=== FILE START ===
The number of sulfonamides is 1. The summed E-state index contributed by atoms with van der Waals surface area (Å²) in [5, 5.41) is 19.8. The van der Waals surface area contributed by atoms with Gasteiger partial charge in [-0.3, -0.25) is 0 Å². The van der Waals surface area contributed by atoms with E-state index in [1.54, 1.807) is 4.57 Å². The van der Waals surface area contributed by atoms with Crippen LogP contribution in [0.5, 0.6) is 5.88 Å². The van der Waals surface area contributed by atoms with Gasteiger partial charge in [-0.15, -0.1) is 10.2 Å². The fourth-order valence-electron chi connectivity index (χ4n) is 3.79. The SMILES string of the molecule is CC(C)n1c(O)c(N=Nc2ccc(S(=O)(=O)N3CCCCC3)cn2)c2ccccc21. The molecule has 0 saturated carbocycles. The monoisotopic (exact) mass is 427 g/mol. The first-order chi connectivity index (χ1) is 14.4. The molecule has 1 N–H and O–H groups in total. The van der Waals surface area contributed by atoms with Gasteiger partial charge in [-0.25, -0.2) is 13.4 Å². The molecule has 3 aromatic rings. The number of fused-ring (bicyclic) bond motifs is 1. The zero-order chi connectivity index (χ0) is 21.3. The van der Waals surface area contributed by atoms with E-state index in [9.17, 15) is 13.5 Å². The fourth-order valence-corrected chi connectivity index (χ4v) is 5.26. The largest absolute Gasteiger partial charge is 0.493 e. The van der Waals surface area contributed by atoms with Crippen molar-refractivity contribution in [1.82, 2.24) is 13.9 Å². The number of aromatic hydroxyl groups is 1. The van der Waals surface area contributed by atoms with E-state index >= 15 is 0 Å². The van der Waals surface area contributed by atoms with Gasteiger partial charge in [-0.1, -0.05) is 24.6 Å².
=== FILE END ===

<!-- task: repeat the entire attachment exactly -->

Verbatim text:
The number of sulfonamides is 1. The summed E-state index contributed by atoms with van der Waals surface area (Å²) in [5, 5.41) is 19.8. The van der Waals surface area contributed by atoms with Gasteiger partial charge in [-0.3, -0.25) is 0 Å². The van der Waals surface area contributed by atoms with E-state index in [1.54, 1.807) is 4.57 Å². The van der Waals surface area contributed by atoms with Crippen LogP contribution in [0.5, 0.6) is 5.88 Å². The van der Waals surface area contributed by atoms with Gasteiger partial charge in [-0.15, -0.1) is 10.2 Å². The fourth-order valence-electron chi connectivity index (χ4n) is 3.79. The SMILES string of the molecule is CC(C)n1c(O)c(N=Nc2ccc(S(=O)(=O)N3CCCCC3)cn2)c2ccccc21. The molecule has 0 saturated carbocycles. The monoisotopic (exact) mass is 427 g/mol. The first-order chi connectivity index (χ1) is 14.4. The molecule has 1 N–H and O–H groups in total. The van der Waals surface area contributed by atoms with Gasteiger partial charge in [-0.25, -0.2) is 13.4 Å². The molecule has 3 aromatic rings. The number of fused-ring (bicyclic) bond motifs is 1. The zero-order chi connectivity index (χ0) is 21.3. The van der Waals surface area contributed by atoms with E-state index in [9.17, 15) is 13.5 Å². The fourth-order valence-corrected chi connectivity index (χ4v) is 5.26. The largest absolute Gasteiger partial charge is 0.493 e. The van der Waals surface area contributed by atoms with Crippen molar-refractivity contribution in [1.82, 2.24) is 13.9 Å². The number of aromatic hydroxyl groups is 1. The van der Waals surface area contributed by atoms with E-state index >= 15 is 0 Å². The van der Waals surface area contributed by atoms with Gasteiger partial charge in [-0.1, -0.05) is 24.6 Å².